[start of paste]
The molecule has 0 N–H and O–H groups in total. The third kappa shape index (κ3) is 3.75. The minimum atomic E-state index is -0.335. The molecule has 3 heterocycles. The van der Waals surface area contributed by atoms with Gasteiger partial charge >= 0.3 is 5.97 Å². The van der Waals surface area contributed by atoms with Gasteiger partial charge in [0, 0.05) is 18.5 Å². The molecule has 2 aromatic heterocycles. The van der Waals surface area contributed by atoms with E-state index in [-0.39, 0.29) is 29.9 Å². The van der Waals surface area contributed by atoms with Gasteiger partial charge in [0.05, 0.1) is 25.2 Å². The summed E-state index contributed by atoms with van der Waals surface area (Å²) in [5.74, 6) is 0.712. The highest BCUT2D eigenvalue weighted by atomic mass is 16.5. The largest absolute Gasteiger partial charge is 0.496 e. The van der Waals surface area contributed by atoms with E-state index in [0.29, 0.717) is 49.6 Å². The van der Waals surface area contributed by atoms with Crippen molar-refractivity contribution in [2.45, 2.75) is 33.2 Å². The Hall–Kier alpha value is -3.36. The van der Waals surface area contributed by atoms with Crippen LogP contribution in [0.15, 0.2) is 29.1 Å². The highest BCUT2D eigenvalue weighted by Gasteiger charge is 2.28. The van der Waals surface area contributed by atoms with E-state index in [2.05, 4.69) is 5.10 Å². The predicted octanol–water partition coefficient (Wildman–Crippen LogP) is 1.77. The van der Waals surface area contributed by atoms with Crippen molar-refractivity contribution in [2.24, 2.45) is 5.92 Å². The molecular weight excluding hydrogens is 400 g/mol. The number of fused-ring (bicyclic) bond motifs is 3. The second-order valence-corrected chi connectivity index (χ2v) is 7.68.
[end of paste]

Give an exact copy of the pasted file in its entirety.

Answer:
The molecule has 0 N–H and O–H groups in total. The third kappa shape index (κ3) is 3.75. The minimum atomic E-state index is -0.335. The molecule has 3 heterocycles. The van der Waals surface area contributed by atoms with Gasteiger partial charge >= 0.3 is 5.97 Å². The van der Waals surface area contributed by atoms with Gasteiger partial charge in [0, 0.05) is 18.5 Å². The molecule has 2 aromatic heterocycles. The van der Waals surface area contributed by atoms with E-state index in [-0.39, 0.29) is 29.9 Å². The van der Waals surface area contributed by atoms with Gasteiger partial charge in [0.05, 0.1) is 25.2 Å². The summed E-state index contributed by atoms with van der Waals surface area (Å²) in [5.74, 6) is 0.712. The highest BCUT2D eigenvalue weighted by atomic mass is 16.5. The largest absolute Gasteiger partial charge is 0.496 e. The van der Waals surface area contributed by atoms with E-state index in [0.29, 0.717) is 49.6 Å². The van der Waals surface area contributed by atoms with Crippen molar-refractivity contribution in [2.45, 2.75) is 33.2 Å². The Hall–Kier alpha value is -3.36. The van der Waals surface area contributed by atoms with Crippen LogP contribution in [0.15, 0.2) is 29.1 Å². The highest BCUT2D eigenvalue weighted by Gasteiger charge is 2.28. The van der Waals surface area contributed by atoms with E-state index in [2.05, 4.69) is 5.10 Å². The predicted octanol–water partition coefficient (Wildman–Crippen LogP) is 1.77. The van der Waals surface area contributed by atoms with Crippen molar-refractivity contribution in [2.24, 2.45) is 5.92 Å². The molecular weight excluding hydrogens is 400 g/mol. The number of fused-ring (bicyclic) bond motifs is 3. The second-order valence-corrected chi connectivity index (χ2v) is 7.68.